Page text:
The State Of Windows 7 vs Windows 8

The State Of Windows 7 vs Windows 8

Microsoft ended mainstream support for the operating system in 2015. If you don’t know what that means for you, it simply means they won’t be redesigning the interface (which you’re probably happy about) or adding new features. But it also means that they won’t be fixing any bugs for the next four years, unless it leads to serious security risks. In 2020 Microsoft will end extended support and until then you can still find PCs on the market that still have Windows 7 Professional, if that was something you used. Some articles may present the situation in a more dire light but you don’t need to panic. There’s still some time before the OS is completely dead. In that time, you can make the decision about whether to upgrade to Windows 10 or not. On the other hand, if you use Vista extended support will end in 2017.

Windows 7 is still widely popular even though it entered the market over eight years ago and is preferred over Windows 8; or 8.1 which didn’t gain traction until well over the year mark, yet still outperformed 8. Stocks dropped alarmingly when the new OS was introduced. With statistics like this it would’ve made little since for Microsoft to drop all support for 7 at once, a move that would not have made them any fans, if it didn’t isolate even more of their consumer base. But if you’d like to compare each for yourself, here are some facts:

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  • One of the immediate differences is the menu. 7 has the same pop-up menu as XP, whereas 8 has a full screen app launcher. It takes more getting used to because the desktop is still up, but you could find yourself bouncing back and forth between interfaces. Windows 8 hides menus and if you don’t know where they are, you could think those options no longer exist. By rolling your mouse over certain areas of the screen may reveal windows that you thought were closed. 8.1 and a few more setting tweaks will bring back more of the familiar desktop, while keeping the faster speeds and modified task manager.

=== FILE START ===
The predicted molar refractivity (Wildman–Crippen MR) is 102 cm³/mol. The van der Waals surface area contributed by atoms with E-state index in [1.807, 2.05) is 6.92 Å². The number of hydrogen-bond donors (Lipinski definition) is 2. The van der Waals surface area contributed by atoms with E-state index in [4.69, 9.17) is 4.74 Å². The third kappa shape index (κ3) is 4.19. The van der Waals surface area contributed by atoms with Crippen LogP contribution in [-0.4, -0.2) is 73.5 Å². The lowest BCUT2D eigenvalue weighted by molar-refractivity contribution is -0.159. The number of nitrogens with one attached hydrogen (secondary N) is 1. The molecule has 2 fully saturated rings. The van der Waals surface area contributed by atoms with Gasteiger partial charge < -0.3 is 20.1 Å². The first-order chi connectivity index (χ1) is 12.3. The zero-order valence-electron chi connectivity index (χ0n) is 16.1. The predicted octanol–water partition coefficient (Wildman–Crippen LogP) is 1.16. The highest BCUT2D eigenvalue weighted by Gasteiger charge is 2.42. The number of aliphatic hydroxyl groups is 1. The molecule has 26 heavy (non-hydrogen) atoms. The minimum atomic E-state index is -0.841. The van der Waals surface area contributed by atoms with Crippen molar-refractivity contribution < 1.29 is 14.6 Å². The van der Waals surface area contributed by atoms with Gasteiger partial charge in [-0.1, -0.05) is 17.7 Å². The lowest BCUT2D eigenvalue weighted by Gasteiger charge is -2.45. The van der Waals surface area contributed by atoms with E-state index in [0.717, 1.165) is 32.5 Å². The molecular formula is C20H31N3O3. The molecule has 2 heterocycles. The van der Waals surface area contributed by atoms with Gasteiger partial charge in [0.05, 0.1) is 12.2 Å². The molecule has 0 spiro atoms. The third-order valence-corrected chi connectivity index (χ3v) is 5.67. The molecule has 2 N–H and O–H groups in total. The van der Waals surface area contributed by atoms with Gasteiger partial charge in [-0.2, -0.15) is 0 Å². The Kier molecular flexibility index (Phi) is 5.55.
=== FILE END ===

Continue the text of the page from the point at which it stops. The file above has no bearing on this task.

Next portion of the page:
• Windows 8 had a big focus on touchscreen functionality, and desktop options are buried deep but can be found under the properties menu. The average computer may not think to check there and that could be considered a flaw. Under the navigation tab is where you’ll find all the options to change the look of your desktop.
  • There are third party options you can download that create a start button replacement. If you don’t want to take the risk with an unknown program, look for the “show the apps view automatically” option. This will bring up the list of any apps you have installed but won’t let you search for individual files or folders like the replacement programs.
  • While Windows 8 has everything an average user may need, these programs are almost completely apps not proper software. If you want to cut these out then you’ll need to download them. For example, DVDs can’t just be popped into the drive and expect them to work. You’ll need to download a player if you want to watch movies on your computer. Once you have all the software you want downloaded don’t forget to set them as the default program.

1 has a shutdown option that allows you to turn off your computer without dragging the mouse into the corner and fighting with an annoying interface. Again, you’ll have to dig into submenus until you find what you’re looking for. If you have the replacement Start menu, the shutdown option will be at the bottom. You’ll also be able to press Alt-F4 to bring up the same menu.

When the PC was first introduced, it represented the first time that a regular person could get his or her hands on computing power that rivaled the that of a medium to large company. It was not unusual for a corporate PC user to have more memory

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